Sea of Thieves makes a weak, meandering first impression
Sea of Thieves leaves a bewildering first impression, a magnificent second one, and, so far, a disappointing lasting taste. The piratical goof-'em-up does almost nothing to explain itself, and much of the game’s joy is in discovering how to navigate and progress through its multiplayer pond. The problem is, once you learn the basics, you just as quickly find Sea of Thieves provides very little in the way of interesting goals and tasks to perform.
This goes beyond a lack of content to a more basic dearth of interactivity. The very first seconds of your buccaneer career are marred with strange, artificial limitations that continue to pockmark the rest of the game. In a game where progression is largely about unlocking cosmetics, for instance, you’re not allowed to customize your own character. Sea of Thieves simply boots up a load of randomly generated avatars which you can re-roll as many times as you like before making your final choice.
After loading a scallywag not quite to my liking, I was greeted by 20 seconds of on-screen text, the game’s limited excuse for a tutorial. That text explained how to access my inventory, where to pick up quests, and… that’s about it. Essentials like the finer points of sailing control and just how the quest system works are blank spaces that have to be filled in by the player (or the players, if you’re playing with friends or strangers, as you really should).
Open eyes, open ocean
After some solo bumbling on my boat, trying to figure out just how to make it go, I intuited that the sails were likely roped to whatever control mechanism Sea of Thieves provided. Sure enough: I traced those rope lines between mast and bulkhead to find the “controls.” From there, it was mostly smooth, entirely enjoyable sailing.
Even on my own, I absolutely adore navigating the game’s titular sea full of thieves, which offers one of the best versions of developer Rare’s minimalist presentation and user interface. Manning the wheel doesn’t paint “go here” pointers over the user’s field of view. Instead, the spokes on the wheel itself have brass rings which indicate the farthest left, right, and center you can turn it. Setting course for straight ahead makes a satisfying, informative rumble in the controller (assuming you play with one), while tilting the sail fully into the wind produces both a noise and billowing animation that make it absolutely obvious when you’ve hit the sweet spot.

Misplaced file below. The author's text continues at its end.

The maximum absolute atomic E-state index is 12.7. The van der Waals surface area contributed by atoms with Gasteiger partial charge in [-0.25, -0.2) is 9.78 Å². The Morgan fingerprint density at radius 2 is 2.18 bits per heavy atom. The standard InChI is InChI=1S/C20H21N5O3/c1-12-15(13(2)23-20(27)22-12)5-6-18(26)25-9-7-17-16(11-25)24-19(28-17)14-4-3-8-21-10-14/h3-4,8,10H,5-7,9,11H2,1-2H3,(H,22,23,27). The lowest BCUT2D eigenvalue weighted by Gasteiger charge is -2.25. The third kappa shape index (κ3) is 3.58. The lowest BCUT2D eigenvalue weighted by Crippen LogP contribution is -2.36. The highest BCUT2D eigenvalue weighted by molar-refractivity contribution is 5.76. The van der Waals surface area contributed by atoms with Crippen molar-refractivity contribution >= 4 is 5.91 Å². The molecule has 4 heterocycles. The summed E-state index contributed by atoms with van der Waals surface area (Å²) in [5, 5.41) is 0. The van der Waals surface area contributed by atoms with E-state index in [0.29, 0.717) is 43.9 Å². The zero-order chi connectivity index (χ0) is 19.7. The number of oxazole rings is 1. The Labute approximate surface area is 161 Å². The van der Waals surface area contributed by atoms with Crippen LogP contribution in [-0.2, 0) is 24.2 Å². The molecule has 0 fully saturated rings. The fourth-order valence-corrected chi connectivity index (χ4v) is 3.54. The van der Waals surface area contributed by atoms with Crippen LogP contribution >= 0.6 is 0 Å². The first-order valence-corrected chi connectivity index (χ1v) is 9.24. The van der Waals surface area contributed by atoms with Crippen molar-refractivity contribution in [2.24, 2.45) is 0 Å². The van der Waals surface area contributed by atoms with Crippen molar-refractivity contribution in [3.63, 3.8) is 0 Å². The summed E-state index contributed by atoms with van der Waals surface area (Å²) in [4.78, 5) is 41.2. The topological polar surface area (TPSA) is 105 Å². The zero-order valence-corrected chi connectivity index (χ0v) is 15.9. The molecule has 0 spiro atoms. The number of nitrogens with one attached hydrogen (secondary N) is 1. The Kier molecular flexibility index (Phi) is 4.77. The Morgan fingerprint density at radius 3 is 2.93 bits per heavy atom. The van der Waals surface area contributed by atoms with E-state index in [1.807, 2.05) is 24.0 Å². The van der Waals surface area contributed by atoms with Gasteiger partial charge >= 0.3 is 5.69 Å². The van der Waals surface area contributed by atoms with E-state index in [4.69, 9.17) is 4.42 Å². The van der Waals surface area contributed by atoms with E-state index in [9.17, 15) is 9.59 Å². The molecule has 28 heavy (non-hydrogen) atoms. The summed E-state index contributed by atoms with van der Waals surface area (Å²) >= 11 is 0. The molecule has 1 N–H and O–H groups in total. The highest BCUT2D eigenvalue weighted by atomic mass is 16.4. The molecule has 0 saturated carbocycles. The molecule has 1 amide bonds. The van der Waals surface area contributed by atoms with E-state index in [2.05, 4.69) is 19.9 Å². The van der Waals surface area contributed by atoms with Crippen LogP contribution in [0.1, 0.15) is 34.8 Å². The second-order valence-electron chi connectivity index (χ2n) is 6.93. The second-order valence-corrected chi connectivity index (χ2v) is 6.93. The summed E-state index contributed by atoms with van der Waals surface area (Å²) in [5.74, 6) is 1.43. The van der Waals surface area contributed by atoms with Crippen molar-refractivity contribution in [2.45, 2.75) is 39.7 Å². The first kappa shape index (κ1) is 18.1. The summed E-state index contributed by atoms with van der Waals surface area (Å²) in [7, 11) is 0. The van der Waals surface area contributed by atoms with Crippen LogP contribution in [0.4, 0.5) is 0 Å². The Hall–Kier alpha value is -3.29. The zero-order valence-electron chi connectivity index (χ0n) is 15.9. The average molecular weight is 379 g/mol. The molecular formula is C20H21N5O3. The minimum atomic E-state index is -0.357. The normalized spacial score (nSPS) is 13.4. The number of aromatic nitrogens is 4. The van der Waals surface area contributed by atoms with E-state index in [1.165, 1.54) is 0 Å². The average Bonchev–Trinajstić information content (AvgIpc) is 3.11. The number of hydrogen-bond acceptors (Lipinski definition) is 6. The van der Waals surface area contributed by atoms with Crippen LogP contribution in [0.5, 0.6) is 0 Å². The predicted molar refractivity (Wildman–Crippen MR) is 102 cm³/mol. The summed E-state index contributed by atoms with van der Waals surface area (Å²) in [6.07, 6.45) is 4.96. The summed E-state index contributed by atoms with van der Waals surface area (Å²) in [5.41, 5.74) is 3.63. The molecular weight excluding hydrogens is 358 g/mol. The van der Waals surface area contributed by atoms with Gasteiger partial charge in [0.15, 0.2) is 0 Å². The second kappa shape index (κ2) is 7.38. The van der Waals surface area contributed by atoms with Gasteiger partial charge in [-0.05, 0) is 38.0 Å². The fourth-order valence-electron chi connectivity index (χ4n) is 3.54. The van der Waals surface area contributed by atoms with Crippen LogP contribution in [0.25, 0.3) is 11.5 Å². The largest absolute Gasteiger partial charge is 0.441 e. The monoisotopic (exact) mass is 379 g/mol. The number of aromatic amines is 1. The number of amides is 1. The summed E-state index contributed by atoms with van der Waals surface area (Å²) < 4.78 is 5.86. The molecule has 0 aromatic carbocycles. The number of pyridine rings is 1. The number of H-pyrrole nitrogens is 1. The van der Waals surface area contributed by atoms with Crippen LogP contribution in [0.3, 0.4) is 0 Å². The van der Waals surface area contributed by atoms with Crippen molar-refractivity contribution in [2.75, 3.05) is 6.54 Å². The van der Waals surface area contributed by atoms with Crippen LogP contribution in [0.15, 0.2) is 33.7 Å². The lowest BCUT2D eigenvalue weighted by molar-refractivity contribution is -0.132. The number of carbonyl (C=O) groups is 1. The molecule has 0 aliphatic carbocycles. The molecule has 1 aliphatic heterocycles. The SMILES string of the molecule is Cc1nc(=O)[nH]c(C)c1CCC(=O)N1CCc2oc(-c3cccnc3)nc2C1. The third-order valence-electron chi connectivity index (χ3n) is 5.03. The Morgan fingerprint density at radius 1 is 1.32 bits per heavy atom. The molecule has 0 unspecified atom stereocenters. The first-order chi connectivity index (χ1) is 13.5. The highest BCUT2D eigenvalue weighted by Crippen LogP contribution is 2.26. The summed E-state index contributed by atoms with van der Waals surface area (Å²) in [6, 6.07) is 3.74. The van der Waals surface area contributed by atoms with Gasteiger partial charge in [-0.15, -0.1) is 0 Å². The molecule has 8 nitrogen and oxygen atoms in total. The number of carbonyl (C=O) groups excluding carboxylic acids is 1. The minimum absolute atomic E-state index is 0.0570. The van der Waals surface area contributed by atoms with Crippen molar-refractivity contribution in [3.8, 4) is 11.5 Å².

It doesn’t hurt that Sea of Thieves is gorgeous, too. The sometimes-roiling, sometimes-placid, always-beautiful waves provide surprisingly varied eye candy, all set off by picturesque blasts of sun and haunting sheets of rain. All told, it’s easily the best looking water I’ve ever seen in a game. That’s just as well, since you wind up looking at a lot of it.
Of course, playing with a friend or three is the best way to ship out. I love sailing by feel, but you’ll want mates to shoot the shanty with. Having multiple people on-ship provides more hands to drop anchor on a dime, navigate from the map room, man the cannons, look out from the crow’s nest, or even just play a concertina to pass the time.
That steady collaboration over voice chat, plus the inevitable screw-ups and antics it spawns, seems like the main point of Sea of Thieves. Everyone is often working together to solve the problems they previously worked together to create, either through inattention or deliberate, often grog-fueled clowning around.
It’s all a joy for a couple of hours, at least. Getting falling-down drunk and blinding another player with puke (or falling overboard) is extremely funny, but only once or twice. Like all gags of that sort, though, they’re destined to wear thin quickly. Sea of Thieves simply doesn’t have enough such goofs to go around—particularly ones that allow for meaningful interactions with the game or other players.
Combat is overly simple and often plain tedious. You can swing your cutlass, charge it for a lunging attack, or fire one of three guns that never change their function (progression in Sea of Thieves consists of purely cosmetic upgrades to your outfit, ship, weaponry, etc.). But the sword swinging ends up just feeling like madly swatting at skeletons (the only regular NPC enemies in the game) or other players without impact or strategy.
The rest of the game's goofy, unexpected antics go out the window as you just hammer on the attack trigger. Firearms add a bit of variety, but because you can only hold five rounds at a time, overusing them means constantly carting yourself back to the ship to refill.